Most language textbooks will teach you about grammar and generic sentence usage. Much of this language material is also used around the world and may not necessarily apply to your everyday life. Yes, it is great that you’ve learned about 'Maria’s favorite farm animals,' but if you live in a metropolis that isn’t going to help.

How to supplement your lessons with vocabulary that fits your lifestyle:

  • Start journaling and observe your daily routine. Take note of the words you use the most and learn how to say them in the language you are learning.
  • Seek out interest-based lessons: if you are a musician, visit settings where you will learn more about describing sound, instruments, and venues.
  • Converse with new people and get the hang of engaging in meet-and-greet conversation.
  • Practice your elevator pitch with the five W’s:
  • Who are you?
  • What do you do for work and hobbies?
  • Where are you from?
  • When did you arrive / when are you leaving?
  • Why are you learning a new language?
Language Learning Mistake #5: Applying Your Own Language Rules to Your Lessons

Mistake #5: Applying Your Own Language Rules to Your Lessons

If this is your first time learning a new language, you might find yourself getting caught in the habit of translating sentences word for word from your own language. Huge mistake! While some languages have similar grammatical structures, each is unique and won’t always follow the rules of your native tongue. Learning language this way may interrupt the pace in which you absorb linguistic information and further complicate things as you become more advanced.

Here is how to learn a new language with new rules:

  • Research the language's linguistic origin: some languages share the same roots and therefore may have very similar structures, making it easier to translate from your native tongue if stemming from the same, recent branch.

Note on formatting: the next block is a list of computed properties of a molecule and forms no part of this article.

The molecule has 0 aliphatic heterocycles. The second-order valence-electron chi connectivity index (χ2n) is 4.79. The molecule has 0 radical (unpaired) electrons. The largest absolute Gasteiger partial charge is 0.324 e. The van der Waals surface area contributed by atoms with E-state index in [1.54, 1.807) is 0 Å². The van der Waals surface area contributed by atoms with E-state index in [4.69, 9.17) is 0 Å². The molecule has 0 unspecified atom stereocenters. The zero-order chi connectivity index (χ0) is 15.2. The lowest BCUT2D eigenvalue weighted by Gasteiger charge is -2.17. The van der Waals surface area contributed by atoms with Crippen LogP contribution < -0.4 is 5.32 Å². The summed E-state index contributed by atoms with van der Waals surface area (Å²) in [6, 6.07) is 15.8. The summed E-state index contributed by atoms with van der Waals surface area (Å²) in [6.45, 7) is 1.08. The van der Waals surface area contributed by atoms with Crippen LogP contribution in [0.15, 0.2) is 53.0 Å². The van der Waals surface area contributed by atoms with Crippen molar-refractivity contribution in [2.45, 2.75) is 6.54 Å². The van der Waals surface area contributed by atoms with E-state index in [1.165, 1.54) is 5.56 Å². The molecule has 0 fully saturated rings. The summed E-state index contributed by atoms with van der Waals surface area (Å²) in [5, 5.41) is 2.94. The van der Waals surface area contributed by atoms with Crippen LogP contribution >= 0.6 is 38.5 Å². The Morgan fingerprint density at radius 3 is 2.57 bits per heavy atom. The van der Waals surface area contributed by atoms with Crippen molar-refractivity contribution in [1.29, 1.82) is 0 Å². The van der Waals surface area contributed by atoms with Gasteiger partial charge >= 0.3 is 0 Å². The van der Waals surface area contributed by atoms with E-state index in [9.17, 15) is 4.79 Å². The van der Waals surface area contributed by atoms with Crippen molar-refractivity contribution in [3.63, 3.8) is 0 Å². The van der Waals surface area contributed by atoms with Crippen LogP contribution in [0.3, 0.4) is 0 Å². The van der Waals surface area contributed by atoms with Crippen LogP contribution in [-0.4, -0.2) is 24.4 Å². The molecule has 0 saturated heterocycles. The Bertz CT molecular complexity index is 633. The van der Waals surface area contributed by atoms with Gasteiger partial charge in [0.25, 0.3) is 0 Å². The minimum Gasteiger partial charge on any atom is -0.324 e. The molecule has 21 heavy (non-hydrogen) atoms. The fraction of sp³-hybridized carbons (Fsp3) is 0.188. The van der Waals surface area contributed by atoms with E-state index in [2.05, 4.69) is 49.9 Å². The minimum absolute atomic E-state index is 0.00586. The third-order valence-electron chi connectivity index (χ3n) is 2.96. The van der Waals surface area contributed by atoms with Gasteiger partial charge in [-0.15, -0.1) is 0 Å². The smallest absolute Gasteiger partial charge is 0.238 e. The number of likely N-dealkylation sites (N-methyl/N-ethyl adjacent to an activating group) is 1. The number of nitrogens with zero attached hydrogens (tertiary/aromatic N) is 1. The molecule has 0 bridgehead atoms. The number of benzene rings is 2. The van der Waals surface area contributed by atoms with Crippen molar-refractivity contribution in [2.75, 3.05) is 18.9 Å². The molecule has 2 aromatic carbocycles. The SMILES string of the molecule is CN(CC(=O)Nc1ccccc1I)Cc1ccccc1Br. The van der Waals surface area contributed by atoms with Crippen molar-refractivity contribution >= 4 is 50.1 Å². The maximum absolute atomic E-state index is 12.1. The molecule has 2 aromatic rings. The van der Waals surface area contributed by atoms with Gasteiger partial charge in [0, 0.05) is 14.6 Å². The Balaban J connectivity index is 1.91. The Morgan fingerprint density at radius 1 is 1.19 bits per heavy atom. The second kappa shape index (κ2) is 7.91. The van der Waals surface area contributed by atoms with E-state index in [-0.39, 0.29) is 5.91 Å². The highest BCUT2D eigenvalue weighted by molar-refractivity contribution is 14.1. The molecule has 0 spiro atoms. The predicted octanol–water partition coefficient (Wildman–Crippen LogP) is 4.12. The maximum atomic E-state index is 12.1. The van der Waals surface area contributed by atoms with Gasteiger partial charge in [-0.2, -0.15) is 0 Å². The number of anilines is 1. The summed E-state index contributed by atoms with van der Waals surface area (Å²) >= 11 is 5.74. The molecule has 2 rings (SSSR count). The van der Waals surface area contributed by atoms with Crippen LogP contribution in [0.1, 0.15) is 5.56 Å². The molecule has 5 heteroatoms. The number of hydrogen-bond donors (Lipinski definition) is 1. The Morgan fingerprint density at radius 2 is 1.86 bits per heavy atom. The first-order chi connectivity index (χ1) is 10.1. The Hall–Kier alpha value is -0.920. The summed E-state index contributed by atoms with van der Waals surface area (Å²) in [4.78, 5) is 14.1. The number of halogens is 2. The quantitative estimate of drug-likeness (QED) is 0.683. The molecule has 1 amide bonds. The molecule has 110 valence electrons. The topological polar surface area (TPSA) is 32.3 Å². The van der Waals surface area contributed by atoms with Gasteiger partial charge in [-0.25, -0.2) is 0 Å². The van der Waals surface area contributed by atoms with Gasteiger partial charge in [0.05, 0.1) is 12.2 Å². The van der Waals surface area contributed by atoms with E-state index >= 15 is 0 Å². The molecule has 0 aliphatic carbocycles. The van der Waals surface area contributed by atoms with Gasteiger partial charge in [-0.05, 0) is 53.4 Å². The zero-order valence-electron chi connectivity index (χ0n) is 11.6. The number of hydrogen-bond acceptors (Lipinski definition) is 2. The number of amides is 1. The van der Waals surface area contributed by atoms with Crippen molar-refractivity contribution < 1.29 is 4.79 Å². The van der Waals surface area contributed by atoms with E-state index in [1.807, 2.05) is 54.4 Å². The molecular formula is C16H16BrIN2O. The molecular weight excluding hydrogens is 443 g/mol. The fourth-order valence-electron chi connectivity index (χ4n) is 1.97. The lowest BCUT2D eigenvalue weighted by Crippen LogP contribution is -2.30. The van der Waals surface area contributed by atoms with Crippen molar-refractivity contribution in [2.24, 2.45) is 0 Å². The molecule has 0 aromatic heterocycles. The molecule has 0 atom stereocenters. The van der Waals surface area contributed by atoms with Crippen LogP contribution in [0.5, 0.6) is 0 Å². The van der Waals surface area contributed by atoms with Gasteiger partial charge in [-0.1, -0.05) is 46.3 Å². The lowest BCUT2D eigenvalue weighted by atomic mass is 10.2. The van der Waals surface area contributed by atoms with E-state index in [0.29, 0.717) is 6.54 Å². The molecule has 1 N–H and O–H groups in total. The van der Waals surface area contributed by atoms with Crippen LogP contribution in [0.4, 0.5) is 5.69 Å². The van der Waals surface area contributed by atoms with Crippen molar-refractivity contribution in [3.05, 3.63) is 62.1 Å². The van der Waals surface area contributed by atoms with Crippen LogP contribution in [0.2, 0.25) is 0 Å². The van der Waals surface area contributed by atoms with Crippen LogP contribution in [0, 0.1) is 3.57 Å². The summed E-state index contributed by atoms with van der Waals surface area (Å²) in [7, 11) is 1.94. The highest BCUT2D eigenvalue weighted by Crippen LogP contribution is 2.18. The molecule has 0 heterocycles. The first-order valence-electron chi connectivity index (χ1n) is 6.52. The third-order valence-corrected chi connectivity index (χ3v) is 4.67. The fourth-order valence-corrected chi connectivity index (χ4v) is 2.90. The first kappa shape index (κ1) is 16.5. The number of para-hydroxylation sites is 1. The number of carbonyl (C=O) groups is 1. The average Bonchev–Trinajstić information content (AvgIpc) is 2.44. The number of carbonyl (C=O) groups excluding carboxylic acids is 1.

• Study the rules: sometimes basic memorization is essential. You aren’t going to have an “Ah” moment every time you learn a new word or conjugation and may need to practice, practice, practice.
  • Watch out for words that may look the same but have opposite meanings. That can get embarrassing.
Language Learning Mistake #6: Sticking to the Books

Mistake #6: Sticking to the Books

In language learning as in all things, practice makes perfect. The problem is, many new learners begin studying too much and not practicing enough. Learning a new language means sometimes looking away from the books and honing your other skills. Otherwise, you’ll find it easy to read directional signs and books but not be able to hold a conversation. Additionally, some books may have antiquated content and you might end up speaking as if you were born half a century ago.

Learn all the aspects of a language by doing the following:

  • Raise your hand more often in class. Ask questions and give answers -- even when wrong. This will help you absorb information quicker than memorization.
  • Go to events that offer a lot of listening opportunities: watch a play, attend a presentation, listen to poetry (all in the other language, of course).
  • Practice speaking with locals more often (terrifying, I know) and pay attention to the different styles of speech among people your age, professionals, children, and the elderly.
Language Learning Mistake #7

Mistake #7: Inconsistent Practice

This biggest mistake of all: inconsistency. You simply cannot learn anything new if you are inconsistent with your efforts. Don’t get bogged down by frustrations, anticipations, or competition. Choose a realistic pace and dedicate yourself to your goal.

Here are ways to stay consistent when learning a new language:

  • Find an accountability buddy that will check on your progress (and do the same for them!)
  • Show up to your lessons (whether in class or outside of the classroom).
  • Speak up as much as possible.
  • Set alarms on your phone to remind yourself to practice.